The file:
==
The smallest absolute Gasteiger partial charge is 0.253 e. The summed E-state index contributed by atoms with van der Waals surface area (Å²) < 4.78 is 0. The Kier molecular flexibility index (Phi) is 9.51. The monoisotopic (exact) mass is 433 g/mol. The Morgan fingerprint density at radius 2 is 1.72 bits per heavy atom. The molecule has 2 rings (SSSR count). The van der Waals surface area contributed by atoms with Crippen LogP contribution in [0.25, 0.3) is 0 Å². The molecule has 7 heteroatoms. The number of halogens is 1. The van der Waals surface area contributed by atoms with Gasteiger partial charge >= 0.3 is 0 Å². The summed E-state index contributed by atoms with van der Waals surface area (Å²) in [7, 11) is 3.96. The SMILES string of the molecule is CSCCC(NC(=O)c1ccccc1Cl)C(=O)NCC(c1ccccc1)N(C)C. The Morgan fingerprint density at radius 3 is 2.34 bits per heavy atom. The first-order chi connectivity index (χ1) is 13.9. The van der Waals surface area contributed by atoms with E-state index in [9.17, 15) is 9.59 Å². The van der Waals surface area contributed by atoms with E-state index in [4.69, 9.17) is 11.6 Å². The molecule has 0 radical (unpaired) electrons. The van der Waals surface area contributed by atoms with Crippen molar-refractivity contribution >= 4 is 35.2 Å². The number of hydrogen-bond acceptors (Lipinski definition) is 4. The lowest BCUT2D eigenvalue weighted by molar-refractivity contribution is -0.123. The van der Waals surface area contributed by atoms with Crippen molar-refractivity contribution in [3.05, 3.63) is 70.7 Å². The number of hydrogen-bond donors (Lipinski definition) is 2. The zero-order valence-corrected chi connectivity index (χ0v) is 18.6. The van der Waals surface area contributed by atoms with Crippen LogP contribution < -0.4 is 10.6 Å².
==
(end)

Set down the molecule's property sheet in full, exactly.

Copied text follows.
The smallest absolute Gasteiger partial charge is 0.253 e. The summed E-state index contributed by atoms with van der Waals surface area (Å²) < 4.78 is 0. The Kier molecular flexibility index (Phi) is 9.51. The monoisotopic (exact) mass is 433 g/mol. The Morgan fingerprint density at radius 2 is 1.72 bits per heavy atom. The molecule has 2 rings (SSSR count). The van der Waals surface area contributed by atoms with Crippen LogP contribution in [0.25, 0.3) is 0 Å². The molecule has 7 heteroatoms. The number of halogens is 1. The van der Waals surface area contributed by atoms with Gasteiger partial charge >= 0.3 is 0 Å². The summed E-state index contributed by atoms with van der Waals surface area (Å²) in [7, 11) is 3.96. The SMILES string of the molecule is CSCCC(NC(=O)c1ccccc1Cl)C(=O)NCC(c1ccccc1)N(C)C. The Morgan fingerprint density at radius 3 is 2.34 bits per heavy atom. The first-order chi connectivity index (χ1) is 13.9. The van der Waals surface area contributed by atoms with E-state index in [9.17, 15) is 9.59 Å². The van der Waals surface area contributed by atoms with E-state index in [4.69, 9.17) is 11.6 Å². The molecule has 0 radical (unpaired) electrons. The van der Waals surface area contributed by atoms with Crippen molar-refractivity contribution >= 4 is 35.2 Å². The number of hydrogen-bond acceptors (Lipinski definition) is 4. The lowest BCUT2D eigenvalue weighted by molar-refractivity contribution is -0.123. The van der Waals surface area contributed by atoms with Crippen molar-refractivity contribution in [3.05, 3.63) is 70.7 Å². The number of hydrogen-bond donors (Lipinski definition) is 2. The zero-order valence-corrected chi connectivity index (χ0v) is 18.6. The van der Waals surface area contributed by atoms with Crippen LogP contribution < -0.4 is 10.6 Å².